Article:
Police are warning of the dangers of the drug GBL as the amount of the fantasy-type substance seized in New Zealand increases.
Designed originally as an anaesthetic, Gamma-Butyrolactone (GBL) is a central nervous system depressant - often considered a liquid ecstasy - which slows the body down and can provide a euphoric effect often within 15 to 20 minutes. It is a more potent version of Gamma hydroxybutyrate (GBH).
Detective Inspector Blair Macdonald, the National Drug Intelligence Bureau manager, told The AM Show on Friday that over the past four years, there has been an increase in seizure data for the drug in New Zealand, clearly indicating a market here.
Data - not including November figures - shows the total volume seized in 2020 (479 litres) has increased 45 percent compared to in 2019 (330 litres), with the top three export countries being China, Hong Kong and Australia. Air cargo interception volumes have risen from 156 litres in 2019 to 316 litres in 2020.
"It is generally a clear, oily liquid. Although that could literally be anything, our Customs staff are excellent at identifying this substance," Det Insp Macdonald said on Friday.
"Because it is difficult to conceal as a liquid, we find that often it is not cleverly concealed, perhaps like other commodities such as methamphetamine, which does make the task of detecting it a little bit easier for us."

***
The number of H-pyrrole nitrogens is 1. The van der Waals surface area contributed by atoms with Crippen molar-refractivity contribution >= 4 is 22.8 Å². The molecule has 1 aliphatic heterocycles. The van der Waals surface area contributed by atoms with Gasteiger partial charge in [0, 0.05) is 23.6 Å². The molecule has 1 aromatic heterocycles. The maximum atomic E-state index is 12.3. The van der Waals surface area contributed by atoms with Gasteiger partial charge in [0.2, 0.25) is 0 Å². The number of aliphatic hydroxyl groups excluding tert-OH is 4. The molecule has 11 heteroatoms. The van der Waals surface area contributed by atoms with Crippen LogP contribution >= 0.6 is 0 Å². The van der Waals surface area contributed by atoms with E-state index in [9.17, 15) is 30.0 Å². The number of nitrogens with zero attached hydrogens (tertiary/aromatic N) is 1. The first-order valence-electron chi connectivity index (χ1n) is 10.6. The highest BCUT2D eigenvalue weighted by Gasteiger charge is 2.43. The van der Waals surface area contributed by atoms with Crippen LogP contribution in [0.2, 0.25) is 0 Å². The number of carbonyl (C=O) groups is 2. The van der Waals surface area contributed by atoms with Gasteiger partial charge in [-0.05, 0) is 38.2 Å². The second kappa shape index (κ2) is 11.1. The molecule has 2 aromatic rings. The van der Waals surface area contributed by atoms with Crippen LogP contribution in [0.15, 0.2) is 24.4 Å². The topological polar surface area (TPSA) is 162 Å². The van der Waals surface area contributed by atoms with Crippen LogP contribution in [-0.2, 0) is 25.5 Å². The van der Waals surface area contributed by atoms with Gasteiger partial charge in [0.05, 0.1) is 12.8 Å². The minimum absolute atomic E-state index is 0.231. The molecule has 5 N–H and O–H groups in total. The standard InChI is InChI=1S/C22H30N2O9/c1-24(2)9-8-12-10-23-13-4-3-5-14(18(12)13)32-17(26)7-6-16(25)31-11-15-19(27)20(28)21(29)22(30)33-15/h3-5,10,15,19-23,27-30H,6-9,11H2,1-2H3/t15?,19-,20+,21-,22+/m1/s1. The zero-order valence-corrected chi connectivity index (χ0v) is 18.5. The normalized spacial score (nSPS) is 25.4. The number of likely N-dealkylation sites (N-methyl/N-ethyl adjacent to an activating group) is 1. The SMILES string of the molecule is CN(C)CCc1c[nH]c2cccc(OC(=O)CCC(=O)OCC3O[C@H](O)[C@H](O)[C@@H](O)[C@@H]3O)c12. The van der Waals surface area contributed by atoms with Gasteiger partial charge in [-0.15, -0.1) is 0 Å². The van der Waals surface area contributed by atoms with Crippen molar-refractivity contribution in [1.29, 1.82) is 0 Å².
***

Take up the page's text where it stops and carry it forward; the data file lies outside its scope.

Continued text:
Police want to get the message out about how damaging the drug can be, especially considering 1ml can cost just $5.
"It is a dangerous drug without doubt… we have a substance here which is very easy to overdose on. An active dose is as little as 1ml. We really are seeing people who are struggling to accurately include the right dose amount," said Det Insp Macdonald.
"In the last couple of months, we have had incidents where children have accidentally ingested this substance because adults have been keeping it in either water bottles or orange juice containers. These children have ended up in hospital in very critical conditions.
"If you overdose, you will end up unconscious. Your respiratory system will slow right down. That can lead to all sorts of issues. It is a drug that potentially you could go to sleep and not wake up again."
He said since about 2017, the Coroner has identified 13 cases linked to fantasy-type substances. GBL is often also used by those consuming meth as it can enhance the euphoric effect and the depressant can manage the "comedown effects" of meth as a stimulant.
Like with other unregulated drugs, Det Insp MacDonald said buyers can never guarantee what they are purchasing.
'I was recently talking to our scientists at the ESR who advised me they had done a test on a recent batch of GBL and had detected other solvents within that as well."
He said police's advice for young people is that the safest drug use is no drug use, but there is information online - such as from the NZ Drug Foundation or on the High Alert website - about reducing risk.
There have been GBL seizures in recent weeks. Four hundred litres of the drug were found in Wellington in November as part of police's Operation Skipjack.
“Operation Skipjack will cause significant disruption in the illicit drug market and the seizure of such an enormous of quantity of GBL will certainly reduce and prevent the harm associated with this drug," Detective Inspector Darrin Thomson said at the time.
"We are sending a clear message to these people that if you are going to derive your income from drug activity that harms our communities, we will be using all the legislation available to disrupt that behaviour."